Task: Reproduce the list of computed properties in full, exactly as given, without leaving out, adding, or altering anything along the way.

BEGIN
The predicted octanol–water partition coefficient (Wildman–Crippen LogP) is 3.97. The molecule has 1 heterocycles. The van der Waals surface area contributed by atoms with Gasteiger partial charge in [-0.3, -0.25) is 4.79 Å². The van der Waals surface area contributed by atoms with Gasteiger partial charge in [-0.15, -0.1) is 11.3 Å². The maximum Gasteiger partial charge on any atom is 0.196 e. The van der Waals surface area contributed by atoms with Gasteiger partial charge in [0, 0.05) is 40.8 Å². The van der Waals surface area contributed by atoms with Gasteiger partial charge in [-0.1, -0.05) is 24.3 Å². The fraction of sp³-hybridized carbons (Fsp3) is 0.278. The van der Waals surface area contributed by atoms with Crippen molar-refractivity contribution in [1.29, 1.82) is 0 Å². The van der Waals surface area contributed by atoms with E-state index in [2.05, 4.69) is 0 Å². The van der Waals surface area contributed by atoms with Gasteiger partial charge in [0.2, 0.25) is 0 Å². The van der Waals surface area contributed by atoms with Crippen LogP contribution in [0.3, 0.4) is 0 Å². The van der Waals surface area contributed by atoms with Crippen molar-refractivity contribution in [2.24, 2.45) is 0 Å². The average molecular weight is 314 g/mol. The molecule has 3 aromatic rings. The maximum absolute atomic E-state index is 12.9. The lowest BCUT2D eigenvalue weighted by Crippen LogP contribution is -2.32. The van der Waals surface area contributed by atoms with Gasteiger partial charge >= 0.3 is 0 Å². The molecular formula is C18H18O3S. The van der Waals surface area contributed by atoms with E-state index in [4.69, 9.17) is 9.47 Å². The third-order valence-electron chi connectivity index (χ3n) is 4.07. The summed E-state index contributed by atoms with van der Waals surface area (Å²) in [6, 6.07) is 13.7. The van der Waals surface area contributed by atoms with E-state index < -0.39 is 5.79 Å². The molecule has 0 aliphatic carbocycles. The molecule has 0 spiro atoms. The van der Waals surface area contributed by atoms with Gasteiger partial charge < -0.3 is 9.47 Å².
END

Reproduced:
The predicted octanol–water partition coefficient (Wildman–Crippen LogP) is 3.97. The molecule has 1 heterocycles. The van der Waals surface area contributed by atoms with Gasteiger partial charge in [-0.3, -0.25) is 4.79 Å². The van der Waals surface area contributed by atoms with Gasteiger partial charge in [-0.15, -0.1) is 11.3 Å². The maximum Gasteiger partial charge on any atom is 0.196 e. The van der Waals surface area contributed by atoms with Gasteiger partial charge in [0, 0.05) is 40.8 Å². The van der Waals surface area contributed by atoms with Gasteiger partial charge in [-0.1, -0.05) is 24.3 Å². The fraction of sp³-hybridized carbons (Fsp3) is 0.278. The van der Waals surface area contributed by atoms with Crippen molar-refractivity contribution in [1.29, 1.82) is 0 Å². The van der Waals surface area contributed by atoms with E-state index in [2.05, 4.69) is 0 Å². The van der Waals surface area contributed by atoms with Gasteiger partial charge in [0.2, 0.25) is 0 Å². The van der Waals surface area contributed by atoms with Crippen LogP contribution in [0.3, 0.4) is 0 Å². The van der Waals surface area contributed by atoms with Crippen molar-refractivity contribution in [2.24, 2.45) is 0 Å². The average molecular weight is 314 g/mol. The molecule has 3 aromatic rings. The maximum absolute atomic E-state index is 12.9. The lowest BCUT2D eigenvalue weighted by Crippen LogP contribution is -2.32. The van der Waals surface area contributed by atoms with Gasteiger partial charge >= 0.3 is 0 Å². The molecular formula is C18H18O3S. The van der Waals surface area contributed by atoms with E-state index in [4.69, 9.17) is 9.47 Å². The third-order valence-electron chi connectivity index (χ3n) is 4.07. The summed E-state index contributed by atoms with van der Waals surface area (Å²) in [6, 6.07) is 13.7. The van der Waals surface area contributed by atoms with E-state index < -0.39 is 5.79 Å². The molecule has 0 aliphatic carbocycles. The molecule has 0 spiro atoms. The van der Waals surface area contributed by atoms with Gasteiger partial charge < -0.3 is 9.47 Å².